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Achilles tendinosis: stopping the progression to disability.

Studies have documented that athletes who train on a daily basis are vulnerable to tendon injury, (1) most commonly in the lower extremities. (2) This is also true of ballet dancers, (3-7) who are vulnerable to multiple, chronic, and multiple-chronic injuries. (3,8-10) The field of dance medicine and science has recently made good progress with injury screening programs and increased focus on injury prevention. The goal is to keep dancers dancing and performing by addressing injuries in a timely fashion.

Why is it Important to Address Tendon Injuries?

Dancers, again like professional athletes, have higher pain thresholds than the average population. (10) An ability to tolerate high-pain levels is not advantageous if it encourages continuation of an injurious activity. This may result in ever-increasing trauma to already injured tissue. Dancers, in general, not only continue to dance while injured, they may hesitate to report an injury or delay seeking treatment until they are unable to perform. (3,6-8,10) Failure to get treatment could lead to structural weakening of tendon tissue, (11,12) thereby increasing the severity of the original injury. High pain tolerance, hesitancy to take time off from dancing, and reluctance to seek treatment could result in additional or chronic injury, which takes longer to heal and leads to more time away from dance.

What Does a Tendon Do?

A tendon connects muscle to bone, transmits force to the bone, and moves it. (3,11,13) Tendons resist tension or strain and in so doing prevent muscle damage by absorbing external forces. Human movement relies on tendon strength, flexibility, elasticity, and adaptability to accomplish dynamic control of changes in direction, level, speed, and proprioceptive control. (5,11,13)

Achilles Tendon Structure

Weightbearing movement relies on the strength of the Achilles tendon, considered to be the strongest tendon in the body. (14-16) "The Achilles tendon is subjected to the highest loads of any tendon in the body" (15); it is able to withstand forces up to approximately 6 to 12.5 times body weight. (13-15) Paradoxically, it is one of the most frequently injured tendons. (6)

Collagen and elastin, two of the important structural components of tendons, provide the strength and flexibility necessary for tolerating load and adapting to dynamic movement. (11) Collagen accounts for 30% of the tendon structure. It provides strength (11,13) but has limited elasticity and is able to elongate up to 4% of its length before structural failure. (11) Elastin, only 2% of the tendon's structural composition, is responsible for improving flexibility and can stretch up to 170% of its initial resting length before rupture. (11)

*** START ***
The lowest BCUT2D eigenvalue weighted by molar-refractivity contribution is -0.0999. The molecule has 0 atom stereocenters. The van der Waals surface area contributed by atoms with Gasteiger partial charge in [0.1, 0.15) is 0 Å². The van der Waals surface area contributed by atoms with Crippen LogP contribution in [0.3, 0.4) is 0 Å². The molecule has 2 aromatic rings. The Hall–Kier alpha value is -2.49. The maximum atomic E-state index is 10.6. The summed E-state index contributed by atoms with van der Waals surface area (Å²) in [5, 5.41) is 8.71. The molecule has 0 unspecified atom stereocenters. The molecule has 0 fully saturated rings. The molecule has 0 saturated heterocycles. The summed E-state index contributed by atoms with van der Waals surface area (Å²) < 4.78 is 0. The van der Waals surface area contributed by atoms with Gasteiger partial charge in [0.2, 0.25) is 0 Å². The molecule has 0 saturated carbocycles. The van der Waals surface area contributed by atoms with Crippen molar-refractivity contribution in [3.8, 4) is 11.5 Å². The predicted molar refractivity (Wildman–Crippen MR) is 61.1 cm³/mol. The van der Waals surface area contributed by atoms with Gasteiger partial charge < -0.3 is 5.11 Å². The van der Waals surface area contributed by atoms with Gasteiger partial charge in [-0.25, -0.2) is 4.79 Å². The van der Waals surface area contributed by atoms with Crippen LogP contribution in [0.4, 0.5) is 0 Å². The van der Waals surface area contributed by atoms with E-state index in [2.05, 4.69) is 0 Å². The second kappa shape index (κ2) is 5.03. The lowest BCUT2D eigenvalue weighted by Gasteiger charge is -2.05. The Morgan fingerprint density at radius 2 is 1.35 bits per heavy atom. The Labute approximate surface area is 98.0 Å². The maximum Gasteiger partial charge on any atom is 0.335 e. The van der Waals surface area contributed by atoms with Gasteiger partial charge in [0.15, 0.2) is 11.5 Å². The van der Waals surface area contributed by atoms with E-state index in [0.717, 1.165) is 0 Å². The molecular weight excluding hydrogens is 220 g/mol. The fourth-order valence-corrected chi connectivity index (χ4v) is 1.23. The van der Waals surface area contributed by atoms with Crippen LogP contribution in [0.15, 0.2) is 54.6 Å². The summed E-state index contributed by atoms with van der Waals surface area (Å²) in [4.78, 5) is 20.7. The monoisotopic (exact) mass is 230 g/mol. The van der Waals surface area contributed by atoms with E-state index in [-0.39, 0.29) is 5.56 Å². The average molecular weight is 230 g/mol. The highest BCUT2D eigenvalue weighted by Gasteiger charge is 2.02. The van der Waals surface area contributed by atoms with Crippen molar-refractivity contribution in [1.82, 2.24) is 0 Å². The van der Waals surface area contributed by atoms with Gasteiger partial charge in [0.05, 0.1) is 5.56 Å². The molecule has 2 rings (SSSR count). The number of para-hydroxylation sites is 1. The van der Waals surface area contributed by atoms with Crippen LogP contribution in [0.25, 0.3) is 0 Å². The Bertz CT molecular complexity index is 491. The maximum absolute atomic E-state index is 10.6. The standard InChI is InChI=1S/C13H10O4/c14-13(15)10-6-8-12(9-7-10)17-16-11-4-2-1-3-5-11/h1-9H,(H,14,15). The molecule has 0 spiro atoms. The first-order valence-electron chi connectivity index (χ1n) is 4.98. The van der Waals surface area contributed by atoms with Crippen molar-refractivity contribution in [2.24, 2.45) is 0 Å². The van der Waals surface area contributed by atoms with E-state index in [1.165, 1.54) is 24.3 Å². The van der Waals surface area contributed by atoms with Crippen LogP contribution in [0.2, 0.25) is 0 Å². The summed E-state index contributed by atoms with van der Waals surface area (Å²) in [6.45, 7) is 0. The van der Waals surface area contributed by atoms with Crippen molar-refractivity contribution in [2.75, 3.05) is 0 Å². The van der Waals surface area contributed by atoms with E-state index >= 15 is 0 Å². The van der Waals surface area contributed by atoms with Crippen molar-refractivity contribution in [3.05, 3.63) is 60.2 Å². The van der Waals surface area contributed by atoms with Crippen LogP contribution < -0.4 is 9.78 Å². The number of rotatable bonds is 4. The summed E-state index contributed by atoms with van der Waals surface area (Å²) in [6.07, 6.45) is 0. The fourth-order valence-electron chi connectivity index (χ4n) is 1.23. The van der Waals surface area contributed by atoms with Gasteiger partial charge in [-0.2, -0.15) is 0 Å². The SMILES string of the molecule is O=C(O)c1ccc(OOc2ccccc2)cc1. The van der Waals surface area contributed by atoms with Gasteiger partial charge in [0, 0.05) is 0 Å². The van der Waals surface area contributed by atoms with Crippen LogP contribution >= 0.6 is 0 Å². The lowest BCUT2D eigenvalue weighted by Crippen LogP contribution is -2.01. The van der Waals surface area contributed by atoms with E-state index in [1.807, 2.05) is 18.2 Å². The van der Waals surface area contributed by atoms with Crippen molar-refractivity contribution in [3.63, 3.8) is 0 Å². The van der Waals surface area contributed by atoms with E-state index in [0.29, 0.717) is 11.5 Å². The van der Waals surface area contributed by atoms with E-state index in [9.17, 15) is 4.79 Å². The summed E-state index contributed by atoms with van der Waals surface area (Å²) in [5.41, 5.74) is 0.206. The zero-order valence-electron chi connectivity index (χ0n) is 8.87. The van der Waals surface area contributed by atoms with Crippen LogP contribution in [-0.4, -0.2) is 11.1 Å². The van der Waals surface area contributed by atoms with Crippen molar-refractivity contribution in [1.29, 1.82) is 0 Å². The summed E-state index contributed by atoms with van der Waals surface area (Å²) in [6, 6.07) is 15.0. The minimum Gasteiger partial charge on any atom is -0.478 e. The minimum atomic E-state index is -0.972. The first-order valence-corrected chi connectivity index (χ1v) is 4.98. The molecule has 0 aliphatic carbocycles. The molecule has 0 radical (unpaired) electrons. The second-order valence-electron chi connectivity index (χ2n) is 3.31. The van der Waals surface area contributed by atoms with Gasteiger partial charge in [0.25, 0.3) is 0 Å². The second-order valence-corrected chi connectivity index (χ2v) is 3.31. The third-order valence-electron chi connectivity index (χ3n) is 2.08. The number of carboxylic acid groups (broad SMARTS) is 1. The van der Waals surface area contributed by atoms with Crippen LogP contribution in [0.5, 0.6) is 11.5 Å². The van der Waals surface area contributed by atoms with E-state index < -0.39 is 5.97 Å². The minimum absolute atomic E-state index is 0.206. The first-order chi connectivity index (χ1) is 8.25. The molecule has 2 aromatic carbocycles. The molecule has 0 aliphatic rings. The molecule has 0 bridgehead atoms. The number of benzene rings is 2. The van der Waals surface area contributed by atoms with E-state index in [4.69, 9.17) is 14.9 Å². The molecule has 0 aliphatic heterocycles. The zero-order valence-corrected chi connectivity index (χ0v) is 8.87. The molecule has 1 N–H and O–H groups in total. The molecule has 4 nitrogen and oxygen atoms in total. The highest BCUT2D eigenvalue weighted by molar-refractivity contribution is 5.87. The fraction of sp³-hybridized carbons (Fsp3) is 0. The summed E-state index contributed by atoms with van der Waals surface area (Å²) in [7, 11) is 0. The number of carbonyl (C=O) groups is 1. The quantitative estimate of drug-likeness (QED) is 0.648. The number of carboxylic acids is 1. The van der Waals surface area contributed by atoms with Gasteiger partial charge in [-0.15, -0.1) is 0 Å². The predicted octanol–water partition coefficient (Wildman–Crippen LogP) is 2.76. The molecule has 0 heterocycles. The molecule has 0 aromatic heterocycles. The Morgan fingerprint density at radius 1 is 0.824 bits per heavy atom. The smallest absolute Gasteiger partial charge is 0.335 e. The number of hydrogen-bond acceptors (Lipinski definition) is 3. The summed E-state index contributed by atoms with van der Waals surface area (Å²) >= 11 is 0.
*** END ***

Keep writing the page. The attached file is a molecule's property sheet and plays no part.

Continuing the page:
Achilles Complex

Welsch and Clodman (17) describe four zones of the Achilles tendon that can help to identify injury sites:

1. Proximal junction, where the elastic quality of the gastrocnemius and soleus muscles transition into stiffer tendon tissue and help distribute mechanical stress. Overload may lead to muscle strain.

2. Mid-portion (the area of primary concern in this report), is 2 to 4 cm above the calcaneal insertion, an area of hypovascularity (poor arterial support). Injury may lead to a mid-portion tendinitis or tendinosis.

3. Superior to the insertion of the Achilles tendon and lying between the tendon and posterior calcaneal tuberosity, the retrocalcaneal bursa (a fluid-filled sac) reduces friction in the tendon. Irritation of the bursa may lead to retrocalcaneal bursitis.

4. Tendon transitions into the calcaneus at its distal end, an area of increased concentration of stress. Repetitive stress may lead to insertional tendinitis or tendinosis.

The gastrocnemius and soleus muscles are attached to the calcaneus via the Achilles tendon. The contribution from each muscle can vary. Slightly more than half the population has a greater contribution from the soleus muscle, about one-third has equal gastrocnemius and soleus contributions, and the gastrocnemius is the dominant contributor for a small portion of the population. (16) (This information may be helpful when addressing muscle strength and flexibility imbalances.)

In addition, the soleus muscle fuses to the anterior aspect of the gastrocnemius muscle as the two muscles unite in the Achilles tendon. It appears that a more distal fusion of the muscles produces greater vulnerability to Achilles tendon injury. (18)

The fibers of the soleus muscle rotate from 30[degrees] to 150[degrees] as they join the Achilles tendon, (13,16) which rotates from medial to posterior; the left Achilles tendon rotates clockwise, and the right Achilles tendon rotates counterclockwise. (16) As tendon fibers descend and spiral toward the calcaneal insertion, torsion of the relatively broad and flat proximal tendon becomes more ropelike. This torsion concentrates the forces within the tendon. (16)